The whole slime debacle continues to get more complex. The Which? organization claims have been rebuffed by a retailer and a manufacturer.
Both Smyths Toys and H Grossman are not agreeing with the claims, ToyNews reports. Originally Which? said that several famous slime toy products exceed EU’s safety standard levels for the chemical boron.
Boron is found in borax, a common ingredient in slime that helps to create its stickiness. The EU safety limit is 300mg/kg for slime and 12000mg/kg for putty. One of those named brands is the Ghostbusters Slime by H Grossman.
The company doesn’t agree with the claims. “Consumers can see the reports from several independent accredited laboratories which confirm that this product is technically a ‘putty’ and that the levels of all elements are well within safety standards,” it says in a statement.
There’s more: ““It is regrettable that a consumer magazine has made an entirely untrue allegation without producing scientific support. H Grossman Ltd commissioned two laboratories to analyse the batch mentioned by Which? These were sent to the magazine and also to Trading Standards. The reports are also available to any interested person on request to H Grossman. H Grossman supplied these full reports to Which? Before publication.”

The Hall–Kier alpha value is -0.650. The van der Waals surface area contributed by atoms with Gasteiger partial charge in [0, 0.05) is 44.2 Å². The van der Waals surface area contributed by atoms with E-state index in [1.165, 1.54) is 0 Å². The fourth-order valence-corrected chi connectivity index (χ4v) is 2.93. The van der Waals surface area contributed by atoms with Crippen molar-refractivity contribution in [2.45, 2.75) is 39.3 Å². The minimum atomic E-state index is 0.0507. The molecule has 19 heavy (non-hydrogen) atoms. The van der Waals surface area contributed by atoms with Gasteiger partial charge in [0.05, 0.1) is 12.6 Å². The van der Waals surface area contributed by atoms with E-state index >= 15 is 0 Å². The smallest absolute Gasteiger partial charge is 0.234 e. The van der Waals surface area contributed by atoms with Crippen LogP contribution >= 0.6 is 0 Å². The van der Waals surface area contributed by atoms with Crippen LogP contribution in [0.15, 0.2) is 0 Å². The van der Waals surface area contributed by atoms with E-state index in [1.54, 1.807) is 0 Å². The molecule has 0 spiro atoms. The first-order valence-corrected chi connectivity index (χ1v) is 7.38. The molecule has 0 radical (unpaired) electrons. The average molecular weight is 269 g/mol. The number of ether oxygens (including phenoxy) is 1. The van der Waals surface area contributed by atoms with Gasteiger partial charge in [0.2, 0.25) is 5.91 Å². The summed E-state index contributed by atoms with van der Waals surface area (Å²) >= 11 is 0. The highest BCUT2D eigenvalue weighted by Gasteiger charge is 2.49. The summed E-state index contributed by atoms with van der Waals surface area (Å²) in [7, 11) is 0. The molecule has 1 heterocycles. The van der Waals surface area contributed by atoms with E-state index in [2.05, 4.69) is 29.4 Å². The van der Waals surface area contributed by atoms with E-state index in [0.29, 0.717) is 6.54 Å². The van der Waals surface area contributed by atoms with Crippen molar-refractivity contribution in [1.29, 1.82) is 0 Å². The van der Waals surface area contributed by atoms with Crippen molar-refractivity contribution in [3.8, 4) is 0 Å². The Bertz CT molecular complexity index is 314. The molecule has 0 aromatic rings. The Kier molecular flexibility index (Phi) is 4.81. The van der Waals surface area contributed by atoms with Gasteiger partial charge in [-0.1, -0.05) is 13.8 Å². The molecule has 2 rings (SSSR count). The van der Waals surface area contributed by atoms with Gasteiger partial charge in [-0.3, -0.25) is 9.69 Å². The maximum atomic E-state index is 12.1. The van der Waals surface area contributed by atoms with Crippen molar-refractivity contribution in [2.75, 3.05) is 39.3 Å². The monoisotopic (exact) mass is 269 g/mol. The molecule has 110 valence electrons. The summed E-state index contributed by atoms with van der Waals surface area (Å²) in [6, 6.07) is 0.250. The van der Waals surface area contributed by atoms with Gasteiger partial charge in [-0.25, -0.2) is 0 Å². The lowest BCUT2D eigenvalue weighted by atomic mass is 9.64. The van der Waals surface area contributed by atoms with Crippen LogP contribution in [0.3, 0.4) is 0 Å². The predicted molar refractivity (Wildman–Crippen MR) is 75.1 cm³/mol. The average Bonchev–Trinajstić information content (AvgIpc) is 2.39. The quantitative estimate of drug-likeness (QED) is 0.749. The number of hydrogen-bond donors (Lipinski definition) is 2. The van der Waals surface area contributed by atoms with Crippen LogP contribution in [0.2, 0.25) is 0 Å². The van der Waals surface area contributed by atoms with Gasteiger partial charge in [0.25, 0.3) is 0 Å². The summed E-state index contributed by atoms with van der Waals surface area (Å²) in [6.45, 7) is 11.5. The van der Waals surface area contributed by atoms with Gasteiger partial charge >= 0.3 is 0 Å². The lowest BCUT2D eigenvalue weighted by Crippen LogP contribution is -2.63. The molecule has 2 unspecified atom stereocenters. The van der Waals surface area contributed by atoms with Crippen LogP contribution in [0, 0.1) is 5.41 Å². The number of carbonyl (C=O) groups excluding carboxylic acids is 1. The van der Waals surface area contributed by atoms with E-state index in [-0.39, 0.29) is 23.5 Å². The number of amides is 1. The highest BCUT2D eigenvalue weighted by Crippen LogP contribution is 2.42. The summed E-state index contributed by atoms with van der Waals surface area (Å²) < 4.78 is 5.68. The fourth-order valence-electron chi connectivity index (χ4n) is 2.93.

Smyths also isn’t happy: “Children’s safety is our first priority. Ghostbuster Slime was supplied to us by the UK distributor H Grossman Ltd who have provided us with test results from independent accredited laboratories. These indicate that the product is technically a ‘putty’ and that it is well within all safety standards. Consumers have a right to be fully informed and to see that the highest safety standards are followed. The only solid information we have is the reports from reputable laboratories which indicate that such standards are being met. We understand that H Grossman Ltd will make these reports available to any interested persons”, the company says.